Securitization is a low-cost financing method whereby utilities receive immediate payments for incurred expenses, while customers pay back the securitized amounts over an extended period through a surcharge on bills.
On June 30, gas utilities across Texas filed for regulatory permission to charge their customers more than $3.6 billion in incremental gas costs incurred during Winter Storm Uri. Under the applications, the utilities would employ a unique form of financing known as “securitization” to receive the reimbursements, which then would be combined and collected (with interest) and charged to customers statewide for two to three decades.
As shown on the attached chart, Atmos, the state’s largest gas utility, is seeking more than $2 billion through the securitization process. CenterPoint Energy that owns the state’s second largest gas utility seeks more than $1.1 billion. What explains these regulatory requests? During last February’s winter storm, gas prices rose from about $3 per million British Thermal Units to approximately $400/MMBtu. This resulted in a massive jump in gas expenses incurred by Atmos, CenterPoint and other gas utilities. Ordinarily, utilities would pass such expenses promptly onto their customers. However, in order to stave off what would have been substantial rate shock, the Texas Railroad Commission directed utilities instead to log these incremental gas costs on their books as “regulatory assets” to be dealt with later. Then, in May, the Texas Legislature adopted House Bill 1520 authorizing utilities to seek securitization of those amounts.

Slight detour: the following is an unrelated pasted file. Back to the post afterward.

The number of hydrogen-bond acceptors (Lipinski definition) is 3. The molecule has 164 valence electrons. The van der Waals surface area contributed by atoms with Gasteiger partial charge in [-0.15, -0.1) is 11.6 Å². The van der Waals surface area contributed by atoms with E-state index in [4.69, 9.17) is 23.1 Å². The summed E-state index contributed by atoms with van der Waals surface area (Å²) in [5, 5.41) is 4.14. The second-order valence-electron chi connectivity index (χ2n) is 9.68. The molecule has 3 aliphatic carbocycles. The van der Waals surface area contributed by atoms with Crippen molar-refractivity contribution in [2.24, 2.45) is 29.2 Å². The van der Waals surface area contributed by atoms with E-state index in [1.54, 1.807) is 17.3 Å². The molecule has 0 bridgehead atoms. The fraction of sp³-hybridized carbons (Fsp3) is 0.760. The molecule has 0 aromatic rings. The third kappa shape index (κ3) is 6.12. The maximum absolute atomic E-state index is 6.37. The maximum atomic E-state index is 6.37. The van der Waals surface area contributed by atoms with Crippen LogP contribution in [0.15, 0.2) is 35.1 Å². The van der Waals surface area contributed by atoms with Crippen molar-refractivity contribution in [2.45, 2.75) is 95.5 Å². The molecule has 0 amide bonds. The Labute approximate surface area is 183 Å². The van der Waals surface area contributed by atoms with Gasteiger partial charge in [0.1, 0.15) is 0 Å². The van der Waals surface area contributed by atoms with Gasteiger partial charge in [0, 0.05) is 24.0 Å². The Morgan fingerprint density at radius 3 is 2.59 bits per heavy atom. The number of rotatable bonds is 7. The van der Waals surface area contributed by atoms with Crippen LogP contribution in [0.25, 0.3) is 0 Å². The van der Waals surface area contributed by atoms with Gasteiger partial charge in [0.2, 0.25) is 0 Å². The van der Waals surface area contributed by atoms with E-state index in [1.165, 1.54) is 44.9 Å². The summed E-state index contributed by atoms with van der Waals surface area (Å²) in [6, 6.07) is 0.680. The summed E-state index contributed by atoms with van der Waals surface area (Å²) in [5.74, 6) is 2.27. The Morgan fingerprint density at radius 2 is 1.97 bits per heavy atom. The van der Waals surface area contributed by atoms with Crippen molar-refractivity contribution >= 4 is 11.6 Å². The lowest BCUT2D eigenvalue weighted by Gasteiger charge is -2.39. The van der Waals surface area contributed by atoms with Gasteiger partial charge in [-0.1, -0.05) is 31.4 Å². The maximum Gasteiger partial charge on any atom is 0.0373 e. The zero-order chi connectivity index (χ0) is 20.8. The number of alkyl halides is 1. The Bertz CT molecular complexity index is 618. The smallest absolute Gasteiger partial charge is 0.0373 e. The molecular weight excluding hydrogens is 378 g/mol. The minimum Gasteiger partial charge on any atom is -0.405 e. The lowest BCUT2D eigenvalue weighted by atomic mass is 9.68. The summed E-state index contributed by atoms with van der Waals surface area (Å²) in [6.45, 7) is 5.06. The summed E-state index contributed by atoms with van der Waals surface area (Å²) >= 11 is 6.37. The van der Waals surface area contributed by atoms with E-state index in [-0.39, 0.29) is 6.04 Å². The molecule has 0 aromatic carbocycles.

SECURITIZATION REQUESTS BY UTILITY
Securitization is a low-cost financing method whereby utilities receive immediate payments for incurred expenses, while customers pay back the securitized amounts over an extended period through a surcharge on bills. Under HB 1520, the Commission has 150 days to review the requested securitization amounts and determine how much may be collected from customers. As shown in the chart, nearly a dozen gas service providers have filed for securitization financing, and the RRC has decided to combine all those applications into a single proceeding.
This is the first such proceeding ever considered at the Railroad Commission, and the agency’s three elected commissioners have decided to preside over it themselves. We’ll keep you updated as the case proceeds.